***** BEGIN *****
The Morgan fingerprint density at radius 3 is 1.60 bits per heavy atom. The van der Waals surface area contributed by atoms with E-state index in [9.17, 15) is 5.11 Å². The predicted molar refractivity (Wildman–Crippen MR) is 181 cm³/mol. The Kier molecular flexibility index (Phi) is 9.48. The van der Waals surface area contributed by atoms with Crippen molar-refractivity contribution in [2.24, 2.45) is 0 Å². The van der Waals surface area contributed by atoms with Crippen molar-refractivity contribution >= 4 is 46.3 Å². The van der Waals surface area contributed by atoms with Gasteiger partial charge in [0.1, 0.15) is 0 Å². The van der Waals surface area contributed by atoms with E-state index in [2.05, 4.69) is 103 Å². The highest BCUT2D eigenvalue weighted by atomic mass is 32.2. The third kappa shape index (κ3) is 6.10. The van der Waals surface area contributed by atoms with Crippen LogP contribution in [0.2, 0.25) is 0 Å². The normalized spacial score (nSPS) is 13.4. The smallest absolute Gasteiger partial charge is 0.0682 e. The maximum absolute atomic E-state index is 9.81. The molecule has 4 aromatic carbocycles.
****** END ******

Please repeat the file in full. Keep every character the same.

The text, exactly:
The Morgan fingerprint density at radius 3 is 1.60 bits per heavy atom. The van der Waals surface area contributed by atoms with E-state index in [9.17, 15) is 5.11 Å². The predicted molar refractivity (Wildman–Crippen MR) is 181 cm³/mol. The Kier molecular flexibility index (Phi) is 9.48. The van der Waals surface area contributed by atoms with Crippen molar-refractivity contribution in [2.24, 2.45) is 0 Å². The van der Waals surface area contributed by atoms with Crippen molar-refractivity contribution >= 4 is 46.3 Å². The van der Waals surface area contributed by atoms with Gasteiger partial charge in [0.1, 0.15) is 0 Å². The van der Waals surface area contributed by atoms with E-state index in [2.05, 4.69) is 103 Å². The highest BCUT2D eigenvalue weighted by atomic mass is 32.2. The third kappa shape index (κ3) is 6.10. The van der Waals surface area contributed by atoms with Crippen LogP contribution in [0.2, 0.25) is 0 Å². The normalized spacial score (nSPS) is 13.4. The smallest absolute Gasteiger partial charge is 0.0682 e. The maximum absolute atomic E-state index is 9.81. The molecule has 4 aromatic carbocycles.